Madhouse (1981 film)
1984 VHS release
|Directed by||Ovidio G. Assonitis|
|Produced by||Ovidio G. Assonitis|
|Written by||Ovidio G. Assonitis
|Music by||Riz Ortolani|
|Cinematography||Roberto D'Ettorre Piazzoli|
Madhouse (original title: There Was a Little Girl; also known as And When She Was Bad) is a 1981 Italian slasher film directed by Ovidio G. Assonitis. It stars Trish Everly, Dennis Robertson, Allison Biggers, Michael Macrae, Morgan Hart, Edith Ivey and Jerry Fujikawa. The film features a musical score by Riz Ortolani and cinematography by Assonitis regular Roberto D'Ettorre Piazzoli.
Julia (Trish Everly) is a young schoolteacher for deaf children living in Savannah, Georgia. She has horrid memories of her childhood, which was scarred by her sadistic twin sister Mary (Allison Biggers). At the urging of her uncle, James (Dennis Robertson), a local Catholic priest, Julia visits Mary, suffering from a severe skin disease, in a mental institution. The meeting does not go well and Mary vows to make Julia "suffer as she had suffered".
As their mutual birthday approaches, several of Julia's friends and neighbors begin to die gruesome deaths in the house she lives in, some involving a mysterious Rottweiler dog who attacks its victims, mauling them to death. One of Julia's students, Sasha, is killed in a park by the Rottweiler one afternoon.
Meanwhile, Julia becomes increasing unnerved that someone—possibly Mary—is hiding inside the large house she lives in. One evening, when being dropped off by her psychologist boyfriend Sam (Michael Macrae), she witnesses a light come on on the second floor of the house, but finds no one there. Helen, Julia's friend, offers to spend the night with her. In the middle of the night, she is attacked by the Rottweiler on the staircase; the dog attacks her neck, tearing open her throat and effectively killing her. Julia awakes the next morning and finds Helen gone. Given there is no evidence of the attack, Julia assumes she went home early. Sam visits her, and tells her he is forced to take a business trip to San Francisco over Julia's upcoming birthday.
Later the same day, Julia's uncle, Father James, is carrying things into the basement of Julia's home. A local parishioner, Amantha Beauregard, passes by and offers to help him carry a large bag; he tells her he is throwing Julia a surprise birthday party. Once in the basement, Amantha realizes she has just helped James carry a corpse; he then chases her through the house, and stabs her to death in the attic.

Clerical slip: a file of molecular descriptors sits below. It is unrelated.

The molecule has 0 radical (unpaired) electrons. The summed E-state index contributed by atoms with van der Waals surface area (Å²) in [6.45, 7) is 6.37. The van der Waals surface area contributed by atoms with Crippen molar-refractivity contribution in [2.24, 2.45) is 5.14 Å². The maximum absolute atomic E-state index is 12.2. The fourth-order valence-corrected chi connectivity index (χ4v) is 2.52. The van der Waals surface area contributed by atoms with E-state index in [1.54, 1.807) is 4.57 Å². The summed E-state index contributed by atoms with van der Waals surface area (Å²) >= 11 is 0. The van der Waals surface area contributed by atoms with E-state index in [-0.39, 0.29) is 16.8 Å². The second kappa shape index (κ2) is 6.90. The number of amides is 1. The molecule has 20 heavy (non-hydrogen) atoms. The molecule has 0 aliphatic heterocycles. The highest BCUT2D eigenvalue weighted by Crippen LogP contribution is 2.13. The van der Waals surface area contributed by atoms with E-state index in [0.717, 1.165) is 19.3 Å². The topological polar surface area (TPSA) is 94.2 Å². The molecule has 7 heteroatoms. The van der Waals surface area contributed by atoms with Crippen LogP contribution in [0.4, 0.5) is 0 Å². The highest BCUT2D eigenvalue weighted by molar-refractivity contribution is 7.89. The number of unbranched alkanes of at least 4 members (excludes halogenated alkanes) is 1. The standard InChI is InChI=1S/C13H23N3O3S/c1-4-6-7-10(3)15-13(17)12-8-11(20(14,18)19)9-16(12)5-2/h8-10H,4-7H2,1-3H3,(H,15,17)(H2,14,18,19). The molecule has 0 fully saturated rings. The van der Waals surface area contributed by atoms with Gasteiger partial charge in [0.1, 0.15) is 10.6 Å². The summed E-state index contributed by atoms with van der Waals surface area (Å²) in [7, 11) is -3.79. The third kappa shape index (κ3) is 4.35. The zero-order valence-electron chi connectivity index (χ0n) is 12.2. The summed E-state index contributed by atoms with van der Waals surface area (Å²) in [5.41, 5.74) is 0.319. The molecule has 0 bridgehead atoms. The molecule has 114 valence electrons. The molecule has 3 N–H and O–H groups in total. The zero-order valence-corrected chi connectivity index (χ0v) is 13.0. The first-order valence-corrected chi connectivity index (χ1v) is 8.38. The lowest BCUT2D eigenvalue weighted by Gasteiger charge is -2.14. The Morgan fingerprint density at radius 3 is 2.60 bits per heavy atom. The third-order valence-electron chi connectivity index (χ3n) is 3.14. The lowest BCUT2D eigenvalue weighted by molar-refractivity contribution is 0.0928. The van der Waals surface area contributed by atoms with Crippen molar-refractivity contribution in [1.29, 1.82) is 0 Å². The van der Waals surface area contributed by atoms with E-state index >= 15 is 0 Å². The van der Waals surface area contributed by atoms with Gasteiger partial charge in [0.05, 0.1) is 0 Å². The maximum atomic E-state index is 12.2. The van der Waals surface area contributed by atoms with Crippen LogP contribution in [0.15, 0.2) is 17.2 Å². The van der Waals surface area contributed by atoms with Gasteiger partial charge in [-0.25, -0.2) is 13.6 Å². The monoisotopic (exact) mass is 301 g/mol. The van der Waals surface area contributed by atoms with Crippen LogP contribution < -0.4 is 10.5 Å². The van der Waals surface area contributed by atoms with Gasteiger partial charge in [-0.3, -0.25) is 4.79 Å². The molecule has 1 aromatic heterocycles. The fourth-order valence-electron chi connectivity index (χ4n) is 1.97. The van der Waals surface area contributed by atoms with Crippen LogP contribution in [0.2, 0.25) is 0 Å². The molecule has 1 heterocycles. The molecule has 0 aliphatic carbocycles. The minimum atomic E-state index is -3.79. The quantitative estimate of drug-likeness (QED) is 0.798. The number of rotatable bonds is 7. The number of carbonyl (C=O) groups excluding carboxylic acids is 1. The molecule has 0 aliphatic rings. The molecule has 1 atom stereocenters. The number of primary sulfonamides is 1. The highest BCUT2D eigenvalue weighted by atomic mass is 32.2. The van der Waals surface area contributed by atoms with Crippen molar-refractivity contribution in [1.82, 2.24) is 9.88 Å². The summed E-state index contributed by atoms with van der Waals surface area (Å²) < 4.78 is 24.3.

The next day, on Julia's birthday, James meets her after work, and takes her to her house, blindfolding her for a surprise. In the basement, he removes the blindfold, revealing a table seated with corpses. When she attempts to escape, Julia is confronted by Mary, who James murders shortly thereafter. Meanwhile, Sam's taxi to the airport is stalled by a flat tire, and he returns to the house, where he is attacked by the Rottweiler. The dog attempts to break through a door, and Sam kills it by driving a power drill into its head.
In the basement, Sam is able to free Julia, who then murders her uncle James by repeated blows with a hatchet. The film ends as Julia sits on the basement stairs next to her dead sister.
- Trish Everly as Julia Sullivan
- Michael Macrae as Sam Edwards
- Dennis Robertson as Father James
- Morgan Hart as Helen
- Allison Biggers as Mary Sullivan
- Edith Ivey as Amantha Beauregard
- Richard Baker as Sacha Robertson Jr.
- Don Devendorf as Principal
- Jerry Fujikawa as Mr. Kimura
The film's title refers to the poem "There Was a Little Girl" by Henry Wadsworth Longfellow:
There was a little girl who had a little curl, right in the middle of her forehead. When she was good, she was very, very good, and when she was bad, she was horrid.
There Was a Little Girl (renamed Madhouse for the video market) was released four times on video. A watered-down, cut and edited version was released on VHS in America by Virgin-Label, discontinued and then released again in 1989.
The film's graphic content got it classified as a "video nasty" by the BBFC, and the film never saw a theatrical release in the United Kingdom. In 2004, the film was passed by the BBFC and was released uncut on DVD by Film 2000, and was released in the U.S by Dark Sky Films in 2008.
Ian Jane of DVD Talk wrote "Despite the ridiculousness of the script and the mediocrity of the acting, Madhouse has enough gore and ludicrous set pieces to make it worth a look for slasher fans." Tom Becker of DVD Verdict opined, "Little touches of audacity notwithstanding, Madhouse ends up being a mediocre chiller with some unintentional laughs."
- "Haunted Savannah Tours Starting Here, at the Kehoe House – Haunted Bed and Breakfast". kehoehouse.com. Retrieved 9 December 2014.
- Jane, Ian (25 November 2008). "Madhouse : DVD Talk Review of the DVD Video". DVD Talk. Retrieved 9 December 2014.
- Becker, Tom (25 November 2008). "DVD Verdict Review – Madhouse". DVD Verdict. Retrieved 9 December 2014.